Could looser liquor laws be coming to Casper?
As some residents may recall, the city’s open-container restrictions were briefly relaxed during the Wyoming Eclipse Festival last August. Festival attendees were permitted to carry alcoholic beverages along most of Second Street.
Councilwoman Kenyne Humphrey said at the time that she initially feared the looser rules would encourage some to act recklessly — but the then-mayor was pleasantly surprised to be proven wrong. Residents and visitors alike remained responsible, she explained.
“We might reevaluate how we handle alcohol [during events] in a small section of downtown,” Humphrey said.
Nearly a year later, council members are slated to discuss the issue during Tuesday’s work session.
Council members may not have made up their minds yet, but the Casper Police Department has already given the idea a thumbs-down.
Allowing open containers of alcohol downtown and in the Old Yellowstone District will aggravate the city’s existing problem with public drunkenness, according to a memo from Police Chief Keith McPheeters to City Manager Carter Napier.
“Research consistently shows that the absence of alcohol regulation tends to facilitate disturbing increases in crime and violence. The current regulation of open containers is an effective tool at reducing calls for police services, violence, and the related blight and debris associated with chronic alcohol abuse,” the memo states.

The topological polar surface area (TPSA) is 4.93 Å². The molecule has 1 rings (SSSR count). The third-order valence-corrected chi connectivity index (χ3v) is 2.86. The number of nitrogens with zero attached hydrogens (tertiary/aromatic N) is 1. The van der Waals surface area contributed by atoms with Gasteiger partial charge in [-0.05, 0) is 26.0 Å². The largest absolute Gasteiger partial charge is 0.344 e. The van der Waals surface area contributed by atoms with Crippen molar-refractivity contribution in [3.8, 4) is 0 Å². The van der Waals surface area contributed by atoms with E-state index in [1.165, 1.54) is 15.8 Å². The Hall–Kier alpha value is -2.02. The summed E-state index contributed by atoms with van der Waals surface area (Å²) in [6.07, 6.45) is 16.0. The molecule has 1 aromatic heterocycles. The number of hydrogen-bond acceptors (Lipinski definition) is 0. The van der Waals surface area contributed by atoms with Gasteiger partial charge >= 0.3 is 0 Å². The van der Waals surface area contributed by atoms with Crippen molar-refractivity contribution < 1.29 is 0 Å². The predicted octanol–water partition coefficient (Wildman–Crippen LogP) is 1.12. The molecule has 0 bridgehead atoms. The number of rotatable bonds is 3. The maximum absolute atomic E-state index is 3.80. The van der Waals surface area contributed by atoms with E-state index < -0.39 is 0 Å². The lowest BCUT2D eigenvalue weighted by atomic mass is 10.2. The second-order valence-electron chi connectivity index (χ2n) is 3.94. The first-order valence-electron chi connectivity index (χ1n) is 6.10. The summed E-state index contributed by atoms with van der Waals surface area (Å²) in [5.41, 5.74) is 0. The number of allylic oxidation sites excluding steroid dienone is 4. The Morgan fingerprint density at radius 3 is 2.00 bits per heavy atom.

This is not the first time McPheeters has expressed concerns about the over-consumption of alcohol.
During a work session in February, the chief asked council members to recognize that the over-service of liquor is creating serious challenges for the city.
The chief explained that bar patrons who become overly intoxicated eventually leave the establishment and can then create problems for other residents and the police.
Fifty-nine percent of people in Casper who are booked into jail are intoxicated and almost half of all drivers arrested for DUIs are more than the twice the legal limit, according to McPheeters.
“As a community, I think there is room for us to improve,” he said.
Anything involving alcohol tends to spark a lively debate among council members. Just a few months ago, the Council passed an ordinance that increased the penalty for minors convicted of public intoxication or possession of alcohol to include an option for a jail sentence of up to six months.
Now that those crimes include the jail option, judges can legally sentence offenders to probation.
The ordinance’s intention is largely misunderstood, Vice Mayor Charlie Powell previously said.
“This isn’t about punishing,” he said, explaining that council members hope the threat of heavier consequences will motivate offenders to turn their life around.
Others on the Council, including Councilmen Shawn Johnson and Dallas Laird, strongly objected.
Johnson said he voted against the measure because he believes the legal drinking age should be lowered. By age 18, citizens are considered adults in every other sense of the word.
“I am not in favor of punishing adults for doing adult things. Change starts at the local level,” he said.